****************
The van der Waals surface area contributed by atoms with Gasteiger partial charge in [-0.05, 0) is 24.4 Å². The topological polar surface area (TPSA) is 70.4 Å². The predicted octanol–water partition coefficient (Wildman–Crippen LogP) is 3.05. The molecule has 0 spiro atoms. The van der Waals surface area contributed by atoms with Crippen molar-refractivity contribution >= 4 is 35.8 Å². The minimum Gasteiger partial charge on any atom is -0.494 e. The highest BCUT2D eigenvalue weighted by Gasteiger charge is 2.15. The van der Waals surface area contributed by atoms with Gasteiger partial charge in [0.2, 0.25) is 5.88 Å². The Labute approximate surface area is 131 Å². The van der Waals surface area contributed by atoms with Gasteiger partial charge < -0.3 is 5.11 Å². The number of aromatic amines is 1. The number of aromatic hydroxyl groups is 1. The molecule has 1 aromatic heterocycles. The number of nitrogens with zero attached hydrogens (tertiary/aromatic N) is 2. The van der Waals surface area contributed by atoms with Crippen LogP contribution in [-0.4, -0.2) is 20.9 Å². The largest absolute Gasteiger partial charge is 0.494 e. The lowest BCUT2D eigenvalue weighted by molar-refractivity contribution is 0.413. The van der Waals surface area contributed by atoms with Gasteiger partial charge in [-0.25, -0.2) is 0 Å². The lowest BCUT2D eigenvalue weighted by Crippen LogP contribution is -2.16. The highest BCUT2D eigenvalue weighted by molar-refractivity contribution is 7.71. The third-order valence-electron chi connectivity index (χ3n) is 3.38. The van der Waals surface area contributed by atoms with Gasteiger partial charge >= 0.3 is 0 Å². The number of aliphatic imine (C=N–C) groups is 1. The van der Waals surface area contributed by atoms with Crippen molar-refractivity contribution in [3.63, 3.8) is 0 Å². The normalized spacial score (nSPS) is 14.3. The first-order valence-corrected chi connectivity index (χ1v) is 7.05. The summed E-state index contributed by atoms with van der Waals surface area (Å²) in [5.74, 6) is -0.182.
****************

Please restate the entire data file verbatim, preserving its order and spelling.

The van der Waals surface area contributed by atoms with Gasteiger partial charge in [-0.05, 0) is 24.4 Å². The topological polar surface area (TPSA) is 70.4 Å². The predicted octanol–water partition coefficient (Wildman–Crippen LogP) is 3.05. The molecule has 0 spiro atoms. The van der Waals surface area contributed by atoms with Crippen molar-refractivity contribution >= 4 is 35.8 Å². The minimum Gasteiger partial charge on any atom is -0.494 e. The highest BCUT2D eigenvalue weighted by Gasteiger charge is 2.15. The van der Waals surface area contributed by atoms with Gasteiger partial charge in [0.2, 0.25) is 5.88 Å². The Labute approximate surface area is 131 Å². The van der Waals surface area contributed by atoms with Gasteiger partial charge < -0.3 is 5.11 Å². The number of aromatic amines is 1. The number of aromatic hydroxyl groups is 1. The molecule has 1 aromatic heterocycles. The number of nitrogens with zero attached hydrogens (tertiary/aromatic N) is 2. The van der Waals surface area contributed by atoms with Crippen LogP contribution in [-0.4, -0.2) is 20.9 Å². The largest absolute Gasteiger partial charge is 0.494 e. The lowest BCUT2D eigenvalue weighted by molar-refractivity contribution is 0.413. The van der Waals surface area contributed by atoms with Gasteiger partial charge in [-0.25, -0.2) is 0 Å². The lowest BCUT2D eigenvalue weighted by Crippen LogP contribution is -2.16. The highest BCUT2D eigenvalue weighted by molar-refractivity contribution is 7.71. The third-order valence-electron chi connectivity index (χ3n) is 3.38. The van der Waals surface area contributed by atoms with Gasteiger partial charge >= 0.3 is 0 Å². The number of aliphatic imine (C=N–C) groups is 1. The van der Waals surface area contributed by atoms with Crippen molar-refractivity contribution in [3.63, 3.8) is 0 Å². The normalized spacial score (nSPS) is 14.3. The first-order valence-corrected chi connectivity index (χ1v) is 7.05. The summed E-state index contributed by atoms with van der Waals surface area (Å²) in [5.74, 6) is -0.182.